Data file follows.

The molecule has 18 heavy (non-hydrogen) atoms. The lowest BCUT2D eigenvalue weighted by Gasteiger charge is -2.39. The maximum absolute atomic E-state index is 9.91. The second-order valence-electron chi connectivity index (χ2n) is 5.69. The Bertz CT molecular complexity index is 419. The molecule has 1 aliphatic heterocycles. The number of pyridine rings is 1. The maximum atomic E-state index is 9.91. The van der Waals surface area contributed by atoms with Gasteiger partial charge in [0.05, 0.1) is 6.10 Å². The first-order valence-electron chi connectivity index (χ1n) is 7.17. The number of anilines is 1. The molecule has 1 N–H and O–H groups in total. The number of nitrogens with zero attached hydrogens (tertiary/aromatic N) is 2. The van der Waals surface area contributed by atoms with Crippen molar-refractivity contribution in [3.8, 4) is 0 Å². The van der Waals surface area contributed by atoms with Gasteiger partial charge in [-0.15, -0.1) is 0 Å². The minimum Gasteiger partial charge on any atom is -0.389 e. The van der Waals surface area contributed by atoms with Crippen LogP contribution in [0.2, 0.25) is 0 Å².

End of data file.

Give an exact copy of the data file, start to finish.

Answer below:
The molecule has 18 heavy (non-hydrogen) atoms. The lowest BCUT2D eigenvalue weighted by Gasteiger charge is -2.39. The maximum absolute atomic E-state index is 9.91. The second-order valence-electron chi connectivity index (χ2n) is 5.69. The Bertz CT molecular complexity index is 419. The molecule has 1 aliphatic heterocycles. The number of pyridine rings is 1. The maximum atomic E-state index is 9.91. The van der Waals surface area contributed by atoms with Gasteiger partial charge in [0.05, 0.1) is 6.10 Å². The first-order valence-electron chi connectivity index (χ1n) is 7.17. The number of anilines is 1. The molecule has 1 N–H and O–H groups in total. The number of nitrogens with zero attached hydrogens (tertiary/aromatic N) is 2. The van der Waals surface area contributed by atoms with Crippen molar-refractivity contribution in [3.8, 4) is 0 Å². The van der Waals surface area contributed by atoms with Gasteiger partial charge in [-0.15, -0.1) is 0 Å². The minimum Gasteiger partial charge on any atom is -0.389 e. The van der Waals surface area contributed by atoms with Crippen LogP contribution in [0.2, 0.25) is 0 Å².